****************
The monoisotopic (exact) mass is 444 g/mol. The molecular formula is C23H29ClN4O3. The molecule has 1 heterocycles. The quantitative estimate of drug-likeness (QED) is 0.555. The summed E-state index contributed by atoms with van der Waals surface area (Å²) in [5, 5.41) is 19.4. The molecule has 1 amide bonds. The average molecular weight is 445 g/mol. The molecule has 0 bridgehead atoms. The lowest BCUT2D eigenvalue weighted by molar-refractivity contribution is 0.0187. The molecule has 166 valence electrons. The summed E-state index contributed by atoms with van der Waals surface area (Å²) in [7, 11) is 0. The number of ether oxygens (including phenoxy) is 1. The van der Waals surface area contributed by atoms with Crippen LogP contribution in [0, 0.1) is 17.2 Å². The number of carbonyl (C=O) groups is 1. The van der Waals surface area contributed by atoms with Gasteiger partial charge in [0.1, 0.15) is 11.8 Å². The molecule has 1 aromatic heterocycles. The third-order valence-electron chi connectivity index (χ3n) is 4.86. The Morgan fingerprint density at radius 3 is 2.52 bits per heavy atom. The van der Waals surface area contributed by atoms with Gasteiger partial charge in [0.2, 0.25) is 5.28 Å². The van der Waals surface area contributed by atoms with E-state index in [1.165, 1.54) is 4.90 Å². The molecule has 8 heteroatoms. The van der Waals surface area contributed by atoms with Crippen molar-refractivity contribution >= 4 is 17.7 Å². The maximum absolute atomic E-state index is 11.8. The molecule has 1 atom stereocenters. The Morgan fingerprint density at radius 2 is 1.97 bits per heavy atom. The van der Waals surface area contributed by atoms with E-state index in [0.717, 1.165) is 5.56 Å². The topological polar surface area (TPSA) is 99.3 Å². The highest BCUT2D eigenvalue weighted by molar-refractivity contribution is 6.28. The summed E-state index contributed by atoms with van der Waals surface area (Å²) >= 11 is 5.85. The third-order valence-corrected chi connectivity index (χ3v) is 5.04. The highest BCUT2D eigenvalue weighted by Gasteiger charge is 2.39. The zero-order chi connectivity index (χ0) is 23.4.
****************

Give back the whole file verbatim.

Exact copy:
The monoisotopic (exact) mass is 444 g/mol. The molecular formula is C23H29ClN4O3. The molecule has 1 heterocycles. The quantitative estimate of drug-likeness (QED) is 0.555. The summed E-state index contributed by atoms with van der Waals surface area (Å²) in [5, 5.41) is 19.4. The molecule has 1 amide bonds. The average molecular weight is 445 g/mol. The molecule has 0 bridgehead atoms. The lowest BCUT2D eigenvalue weighted by molar-refractivity contribution is 0.0187. The molecule has 166 valence electrons. The summed E-state index contributed by atoms with van der Waals surface area (Å²) in [7, 11) is 0. The number of ether oxygens (including phenoxy) is 1. The van der Waals surface area contributed by atoms with Crippen LogP contribution in [0, 0.1) is 17.2 Å². The number of carbonyl (C=O) groups is 1. The van der Waals surface area contributed by atoms with Gasteiger partial charge in [0.1, 0.15) is 11.8 Å². The molecule has 1 aromatic heterocycles. The third-order valence-electron chi connectivity index (χ3n) is 4.86. The Morgan fingerprint density at radius 3 is 2.52 bits per heavy atom. The van der Waals surface area contributed by atoms with Gasteiger partial charge in [0.2, 0.25) is 5.28 Å². The van der Waals surface area contributed by atoms with E-state index in [1.165, 1.54) is 4.90 Å². The molecule has 8 heteroatoms. The van der Waals surface area contributed by atoms with Crippen molar-refractivity contribution >= 4 is 17.7 Å². The maximum absolute atomic E-state index is 11.8. The molecule has 1 atom stereocenters. The Morgan fingerprint density at radius 2 is 1.97 bits per heavy atom. The van der Waals surface area contributed by atoms with E-state index in [0.717, 1.165) is 5.56 Å². The topological polar surface area (TPSA) is 99.3 Å². The highest BCUT2D eigenvalue weighted by molar-refractivity contribution is 6.28. The summed E-state index contributed by atoms with van der Waals surface area (Å²) >= 11 is 5.85. The third-order valence-corrected chi connectivity index (χ3v) is 5.04. The highest BCUT2D eigenvalue weighted by Gasteiger charge is 2.39. The zero-order chi connectivity index (χ0) is 23.4.